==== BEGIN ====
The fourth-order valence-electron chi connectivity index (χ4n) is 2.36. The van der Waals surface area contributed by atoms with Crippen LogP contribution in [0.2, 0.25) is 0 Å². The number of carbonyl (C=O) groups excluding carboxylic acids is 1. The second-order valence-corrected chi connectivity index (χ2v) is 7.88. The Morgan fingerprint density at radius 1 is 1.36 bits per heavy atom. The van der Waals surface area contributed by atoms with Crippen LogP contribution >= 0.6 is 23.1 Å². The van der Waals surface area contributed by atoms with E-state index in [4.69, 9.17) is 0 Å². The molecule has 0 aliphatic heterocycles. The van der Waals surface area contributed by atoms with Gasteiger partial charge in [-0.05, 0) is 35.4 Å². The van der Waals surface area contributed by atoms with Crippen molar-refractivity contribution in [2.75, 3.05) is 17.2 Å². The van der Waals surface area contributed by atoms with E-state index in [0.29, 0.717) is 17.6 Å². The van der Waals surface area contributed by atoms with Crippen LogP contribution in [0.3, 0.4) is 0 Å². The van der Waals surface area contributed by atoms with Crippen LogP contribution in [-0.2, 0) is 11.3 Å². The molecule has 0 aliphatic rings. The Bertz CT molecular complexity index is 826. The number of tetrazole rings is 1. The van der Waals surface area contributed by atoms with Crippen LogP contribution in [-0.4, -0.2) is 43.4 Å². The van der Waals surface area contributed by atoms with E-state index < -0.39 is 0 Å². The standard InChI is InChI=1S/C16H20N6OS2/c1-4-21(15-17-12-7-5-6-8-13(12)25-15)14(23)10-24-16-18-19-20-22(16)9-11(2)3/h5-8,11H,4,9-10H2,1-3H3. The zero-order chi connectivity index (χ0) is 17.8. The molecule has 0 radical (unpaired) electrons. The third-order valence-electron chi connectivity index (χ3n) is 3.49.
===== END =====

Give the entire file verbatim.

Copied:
The fourth-order valence-electron chi connectivity index (χ4n) is 2.36. The van der Waals surface area contributed by atoms with Crippen LogP contribution in [0.2, 0.25) is 0 Å². The number of carbonyl (C=O) groups excluding carboxylic acids is 1. The second-order valence-corrected chi connectivity index (χ2v) is 7.88. The Morgan fingerprint density at radius 1 is 1.36 bits per heavy atom. The van der Waals surface area contributed by atoms with Crippen LogP contribution >= 0.6 is 23.1 Å². The van der Waals surface area contributed by atoms with E-state index in [4.69, 9.17) is 0 Å². The molecule has 0 aliphatic heterocycles. The van der Waals surface area contributed by atoms with Gasteiger partial charge in [-0.05, 0) is 35.4 Å². The van der Waals surface area contributed by atoms with Crippen molar-refractivity contribution in [2.75, 3.05) is 17.2 Å². The van der Waals surface area contributed by atoms with E-state index in [0.29, 0.717) is 17.6 Å². The van der Waals surface area contributed by atoms with Crippen LogP contribution in [0.3, 0.4) is 0 Å². The van der Waals surface area contributed by atoms with Crippen LogP contribution in [-0.2, 0) is 11.3 Å². The molecule has 0 aliphatic rings. The Bertz CT molecular complexity index is 826. The number of tetrazole rings is 1. The van der Waals surface area contributed by atoms with Crippen LogP contribution in [-0.4, -0.2) is 43.4 Å². The van der Waals surface area contributed by atoms with E-state index < -0.39 is 0 Å². The standard InChI is InChI=1S/C16H20N6OS2/c1-4-21(15-17-12-7-5-6-8-13(12)25-15)14(23)10-24-16-18-19-20-22(16)9-11(2)3/h5-8,11H,4,9-10H2,1-3H3. The zero-order chi connectivity index (χ0) is 17.8. The molecule has 0 radical (unpaired) electrons. The third-order valence-electron chi connectivity index (χ3n) is 3.49.